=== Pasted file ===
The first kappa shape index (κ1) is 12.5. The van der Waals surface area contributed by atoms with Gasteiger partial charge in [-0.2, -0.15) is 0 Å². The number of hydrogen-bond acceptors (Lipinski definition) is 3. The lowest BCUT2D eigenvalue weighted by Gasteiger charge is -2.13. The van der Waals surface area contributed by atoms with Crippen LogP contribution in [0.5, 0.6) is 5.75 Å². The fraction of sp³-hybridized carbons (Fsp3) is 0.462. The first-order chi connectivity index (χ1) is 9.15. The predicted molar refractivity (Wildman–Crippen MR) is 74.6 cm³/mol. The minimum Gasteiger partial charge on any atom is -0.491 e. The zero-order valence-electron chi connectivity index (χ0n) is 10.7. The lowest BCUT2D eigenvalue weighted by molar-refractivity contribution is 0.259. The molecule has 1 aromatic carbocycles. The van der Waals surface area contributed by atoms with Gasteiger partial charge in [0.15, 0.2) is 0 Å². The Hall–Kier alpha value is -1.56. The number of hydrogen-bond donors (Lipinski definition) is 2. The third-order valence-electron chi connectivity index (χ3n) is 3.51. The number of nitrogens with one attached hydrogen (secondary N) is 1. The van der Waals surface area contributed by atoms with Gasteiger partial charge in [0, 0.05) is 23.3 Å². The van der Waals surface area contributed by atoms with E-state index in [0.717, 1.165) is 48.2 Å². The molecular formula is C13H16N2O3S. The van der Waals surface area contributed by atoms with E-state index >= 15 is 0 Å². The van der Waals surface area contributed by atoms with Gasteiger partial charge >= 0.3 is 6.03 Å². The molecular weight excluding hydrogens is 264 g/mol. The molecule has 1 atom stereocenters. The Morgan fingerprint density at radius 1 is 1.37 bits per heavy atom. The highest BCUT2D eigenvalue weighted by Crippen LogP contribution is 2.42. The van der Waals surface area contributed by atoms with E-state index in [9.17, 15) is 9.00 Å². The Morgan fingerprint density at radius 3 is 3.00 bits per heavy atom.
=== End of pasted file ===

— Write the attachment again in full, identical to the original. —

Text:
The first kappa shape index (κ1) is 12.5. The van der Waals surface area contributed by atoms with Gasteiger partial charge in [-0.2, -0.15) is 0 Å². The number of hydrogen-bond acceptors (Lipinski definition) is 3. The lowest BCUT2D eigenvalue weighted by Gasteiger charge is -2.13. The van der Waals surface area contributed by atoms with Crippen LogP contribution in [0.5, 0.6) is 5.75 Å². The fraction of sp³-hybridized carbons (Fsp3) is 0.462. The first-order chi connectivity index (χ1) is 9.15. The predicted molar refractivity (Wildman–Crippen MR) is 74.6 cm³/mol. The minimum Gasteiger partial charge on any atom is -0.491 e. The zero-order valence-electron chi connectivity index (χ0n) is 10.7. The lowest BCUT2D eigenvalue weighted by molar-refractivity contribution is 0.259. The molecule has 1 aromatic carbocycles. The van der Waals surface area contributed by atoms with Gasteiger partial charge in [0.15, 0.2) is 0 Å². The Hall–Kier alpha value is -1.56. The number of hydrogen-bond donors (Lipinski definition) is 2. The third-order valence-electron chi connectivity index (χ3n) is 3.51. The number of nitrogens with one attached hydrogen (secondary N) is 1. The van der Waals surface area contributed by atoms with Gasteiger partial charge in [0, 0.05) is 23.3 Å². The van der Waals surface area contributed by atoms with E-state index in [0.717, 1.165) is 48.2 Å². The molecular formula is C13H16N2O3S. The van der Waals surface area contributed by atoms with E-state index >= 15 is 0 Å². The van der Waals surface area contributed by atoms with Gasteiger partial charge >= 0.3 is 6.03 Å². The molecular weight excluding hydrogens is 264 g/mol. The molecule has 1 atom stereocenters. The Morgan fingerprint density at radius 1 is 1.37 bits per heavy atom. The highest BCUT2D eigenvalue weighted by Crippen LogP contribution is 2.42. The van der Waals surface area contributed by atoms with E-state index in [9.17, 15) is 9.00 Å². The Morgan fingerprint density at radius 3 is 3.00 bits per heavy atom.